Extraction of cuboids and bounding box dimensions from scanned objects using
Deep Learning methods
A wide variety of fields and applications, such as industrial manufacturing, human machine interfaces and augmented reality depend on the analysis of real-world data (object, scenes etc.). This information can be collected by 3D scanning devices and consists of a point cloud sampled on the object surfaces in the scene. The point cloud information needs to be processed in order to perform analysis such as registration, classification, segmentation and modelling.
Currently, most Deep Learning (DL) techniques in the field of computer vision are developed for 2D data images. Recently, 3D scanning devices are becoming more affordable and reliable, making a large amount of 3D data available. As a result, the interest of the 3D computer vision community to investigate DL architectures on 3D data has increased in the past years. While classification, segmentation or registration using point clouds are well studied problems, the methods for dimensions extraction of scanned objects are not mature.
In this research, we propose a deep learning-based approach that extracts the dimensions of cuboids and bounding box from scanned objects that are represented by point clouds.
One of the major advantages of Neural Networks (NN) is their ability to generalize information by learning from data examples. Thus, the first step of this research has been to build a synthetic dataset used to train our network. Then, the second stage is to process, in a supervised manner unstructured 3D point clouds by a NN in order to predict the geometric parameters of the 3D model.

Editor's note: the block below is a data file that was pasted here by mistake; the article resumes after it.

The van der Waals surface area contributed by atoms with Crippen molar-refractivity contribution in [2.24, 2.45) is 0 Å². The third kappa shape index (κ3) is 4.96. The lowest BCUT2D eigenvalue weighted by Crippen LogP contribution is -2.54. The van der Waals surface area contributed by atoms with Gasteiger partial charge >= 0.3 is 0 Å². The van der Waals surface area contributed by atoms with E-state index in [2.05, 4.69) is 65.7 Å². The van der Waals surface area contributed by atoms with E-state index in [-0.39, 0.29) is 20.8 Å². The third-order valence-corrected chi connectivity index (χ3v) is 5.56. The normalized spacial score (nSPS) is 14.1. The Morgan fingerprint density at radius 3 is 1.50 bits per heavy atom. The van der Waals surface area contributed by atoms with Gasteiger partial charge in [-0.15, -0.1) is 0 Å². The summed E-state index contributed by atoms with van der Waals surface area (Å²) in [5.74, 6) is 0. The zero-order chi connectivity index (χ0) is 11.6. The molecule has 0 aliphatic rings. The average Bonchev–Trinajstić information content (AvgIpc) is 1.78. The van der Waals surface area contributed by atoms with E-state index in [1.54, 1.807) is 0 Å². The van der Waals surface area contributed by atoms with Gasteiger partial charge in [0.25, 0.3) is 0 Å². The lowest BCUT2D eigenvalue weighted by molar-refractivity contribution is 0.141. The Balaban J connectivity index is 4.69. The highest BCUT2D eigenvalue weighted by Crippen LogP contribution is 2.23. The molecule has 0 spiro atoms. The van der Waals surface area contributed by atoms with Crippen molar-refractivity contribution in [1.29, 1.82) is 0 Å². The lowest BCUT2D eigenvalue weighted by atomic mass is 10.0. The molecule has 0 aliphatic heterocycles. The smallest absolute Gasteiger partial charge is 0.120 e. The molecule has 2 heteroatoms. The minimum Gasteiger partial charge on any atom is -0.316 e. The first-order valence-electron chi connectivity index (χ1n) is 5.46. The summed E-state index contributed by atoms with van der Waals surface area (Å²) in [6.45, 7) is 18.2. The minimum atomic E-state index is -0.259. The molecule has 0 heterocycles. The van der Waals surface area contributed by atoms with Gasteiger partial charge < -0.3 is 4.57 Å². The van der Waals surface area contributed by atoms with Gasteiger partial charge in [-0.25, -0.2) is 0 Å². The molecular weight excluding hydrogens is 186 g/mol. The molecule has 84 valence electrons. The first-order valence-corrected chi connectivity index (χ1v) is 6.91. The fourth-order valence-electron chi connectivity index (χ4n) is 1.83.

Instead of a specific and very complex regression model, we propose to use a general-purpose classification deep learning network which is transformed into a regression model. This straightforward, yet effective method produces good results for the geometric parameters extractions for 3D model reconstruction.
The algorithm has been tested on the synthetic dataset of cuboids created for the task, and its robustness to density change, noise, missing data and outliers are shown.
Moreover, in order to prove the efficacity of the algorithm to correctly extract the bounding box parameters of everyday objects we tested it on the Princeton dataset ModelNet 40.